Since 1964, several international consortia including such major U.S. corporations as Kennecott, U.S. Steel, Lockheed and Sedco have been prospecting under the Pacific about 800 miles south of Hawaii, looking for manganese and other valuable minerals.
Tens if not hundreds of millions of dollars have been invested, and it is believed that any group wanting to start commercial mining of the ocean floor would need at least $1 billion. Estimates put them three years away from even testing the collection of manganese nodules.
No one country claims that area of the Pacific Ocean, so the exploratory operations have been carried out under the internationally recognized doctrine of reasonable use of the high seas.
Enter the age of environmentalism. Now laws have been passed and rules are in the works. Even the international groups that have been at work all these years face the prospect of U.S. regulation.
At first glance, it looks like another example of the federal government pushing its regulatory powers to the limit, making rules to cover all deep-sea mining operations in the Pacific area or anywhere else in the world to prevent American-involved corporations from causing environmental damage to the ocean floor.
But it is more complicated than that. The law Congress passed last June to prohibit U.S. citizens from exploring for mineral resources in the ocean floor without a federal license was originally promoted both by the government and by the corporations already involved in the work.
The law was designed to protect the activities of the pioneer prospectors. While the National Oceanic and Atmospheric Administration (NOAA), which was given responsibility for developing rules to protect the ocean floor, is struggling with that problem, no U.S. citizen is permitted to start any new seabed exploration -- except, of course, for the ones who are already there. They were given an exemption until the licensing rules are made final.
The already-exploring companies wanted the law, which established rules under which they could work and which they could take to banks from which they had to borrow money. With it, they could prove that nothing unexpected would emerge from the government in Washington somewhere down the road to hurt their investments. The companies also were fearful that somehow Third World countries or the United Nations might get into the picture. For the past eight years, an international Law of the Sea Conference has been wresting with just such problems.
The U.S. government wanted to make certain that the environment of the ocean floor, despite its international character, was not harmed -- at least not by U.S. citizens. And some officials hoped a U.S. licensing procedure for under-ocean activities might push the Law of the Sea group into agreement, perhaps along the same lines as the American statute.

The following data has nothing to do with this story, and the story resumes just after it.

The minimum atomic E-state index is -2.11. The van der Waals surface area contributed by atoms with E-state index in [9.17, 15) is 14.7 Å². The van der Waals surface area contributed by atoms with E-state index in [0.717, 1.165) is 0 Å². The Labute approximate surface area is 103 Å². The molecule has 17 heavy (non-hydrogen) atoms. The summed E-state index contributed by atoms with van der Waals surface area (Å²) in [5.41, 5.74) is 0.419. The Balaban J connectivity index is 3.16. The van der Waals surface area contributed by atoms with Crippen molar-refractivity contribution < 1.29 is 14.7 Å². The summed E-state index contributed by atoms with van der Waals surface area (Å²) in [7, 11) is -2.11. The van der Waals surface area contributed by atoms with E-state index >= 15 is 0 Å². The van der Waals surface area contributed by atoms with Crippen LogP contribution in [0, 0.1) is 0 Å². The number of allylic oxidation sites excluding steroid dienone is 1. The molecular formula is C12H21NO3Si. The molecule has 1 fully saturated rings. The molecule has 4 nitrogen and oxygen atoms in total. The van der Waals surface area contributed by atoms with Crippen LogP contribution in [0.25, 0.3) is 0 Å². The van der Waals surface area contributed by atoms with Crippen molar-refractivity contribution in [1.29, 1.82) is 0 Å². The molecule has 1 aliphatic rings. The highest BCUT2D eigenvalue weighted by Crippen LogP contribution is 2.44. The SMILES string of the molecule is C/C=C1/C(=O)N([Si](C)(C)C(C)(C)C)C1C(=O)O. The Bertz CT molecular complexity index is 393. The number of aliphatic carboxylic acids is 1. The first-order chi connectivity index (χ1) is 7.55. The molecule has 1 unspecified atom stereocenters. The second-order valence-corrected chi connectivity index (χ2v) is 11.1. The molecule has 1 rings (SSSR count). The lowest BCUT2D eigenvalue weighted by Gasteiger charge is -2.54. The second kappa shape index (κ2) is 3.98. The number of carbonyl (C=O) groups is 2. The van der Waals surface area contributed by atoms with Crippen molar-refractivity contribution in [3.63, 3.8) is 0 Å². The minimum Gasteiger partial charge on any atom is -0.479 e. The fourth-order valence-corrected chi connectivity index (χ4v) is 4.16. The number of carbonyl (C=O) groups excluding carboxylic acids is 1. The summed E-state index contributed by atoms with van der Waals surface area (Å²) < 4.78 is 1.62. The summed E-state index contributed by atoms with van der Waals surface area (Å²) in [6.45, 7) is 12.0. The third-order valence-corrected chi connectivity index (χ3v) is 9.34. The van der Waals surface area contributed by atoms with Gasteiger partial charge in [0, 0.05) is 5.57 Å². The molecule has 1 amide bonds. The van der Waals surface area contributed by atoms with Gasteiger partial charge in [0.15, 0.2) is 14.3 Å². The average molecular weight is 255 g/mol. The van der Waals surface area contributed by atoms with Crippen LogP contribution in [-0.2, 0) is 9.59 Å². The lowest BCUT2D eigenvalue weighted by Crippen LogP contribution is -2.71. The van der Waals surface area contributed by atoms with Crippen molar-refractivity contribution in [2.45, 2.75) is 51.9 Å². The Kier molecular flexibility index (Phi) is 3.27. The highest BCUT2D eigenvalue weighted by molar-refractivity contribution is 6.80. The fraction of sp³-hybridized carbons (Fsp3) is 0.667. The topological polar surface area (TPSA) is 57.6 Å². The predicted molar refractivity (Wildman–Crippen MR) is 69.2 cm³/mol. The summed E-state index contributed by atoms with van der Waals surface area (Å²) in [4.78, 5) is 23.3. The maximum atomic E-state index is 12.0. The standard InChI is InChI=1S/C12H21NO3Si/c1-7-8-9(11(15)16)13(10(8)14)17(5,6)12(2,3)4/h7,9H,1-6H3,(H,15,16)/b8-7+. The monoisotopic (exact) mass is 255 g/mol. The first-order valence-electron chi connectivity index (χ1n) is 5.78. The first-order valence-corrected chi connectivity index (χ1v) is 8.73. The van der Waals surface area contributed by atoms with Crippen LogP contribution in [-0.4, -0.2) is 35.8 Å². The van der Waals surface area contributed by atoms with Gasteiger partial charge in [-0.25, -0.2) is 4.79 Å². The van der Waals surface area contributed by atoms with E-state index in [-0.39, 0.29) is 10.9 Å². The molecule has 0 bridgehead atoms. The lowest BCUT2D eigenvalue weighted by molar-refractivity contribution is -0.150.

NOAA now wants to identify the companies that have been at work and thus qualify for exemption, according to interim regulations that were carried in the Nov. 20 Federal Register (page 76661). But the regulations go further than that -- a fact not lost on the companies involved.
NOAA also wants a description of exploration activities carried on before June 28, 1980, when the law was enacted, an estimate of expenditures up to that time, a statement of whether a license application will be filed when required and whether exploration will continue until that date. The companies won't have to include locations of past or future exploration or "prospective mine sites."
In addition, NOAA wants details of future exploration voyages by the exempted companies, including dates, types of activities and "an estimate of the anticipated extent of seabed disturbance and effluent discharge." A post-voyage report is also required within 30 days of the end of such a trip.
The hooker for the exempted companies may be in a section of the interim regulations that gives the administrator of NOAA the right to suspend the exploration activities of a company when "necessary to prevent a significant adverse effect on the environment."
A NOAA official said recently that no such suspension is foreseen if the companies use such nondisturbing equipment as underwater television; "side scan sonar," which sends out sound pulses; grab samplers and core samplers, which barely disturb the seabed. s
But when they move to mining collectors and lift systems, the official suggested, NOAA may have to step in.
The deep seabed exploration and mining license regulations are not expected to take effect until next Sept. 1, and application reviews may not be completed for 15 additional months, so the exempted companies probably will be exploring under these vague, interim regulations for two years or more.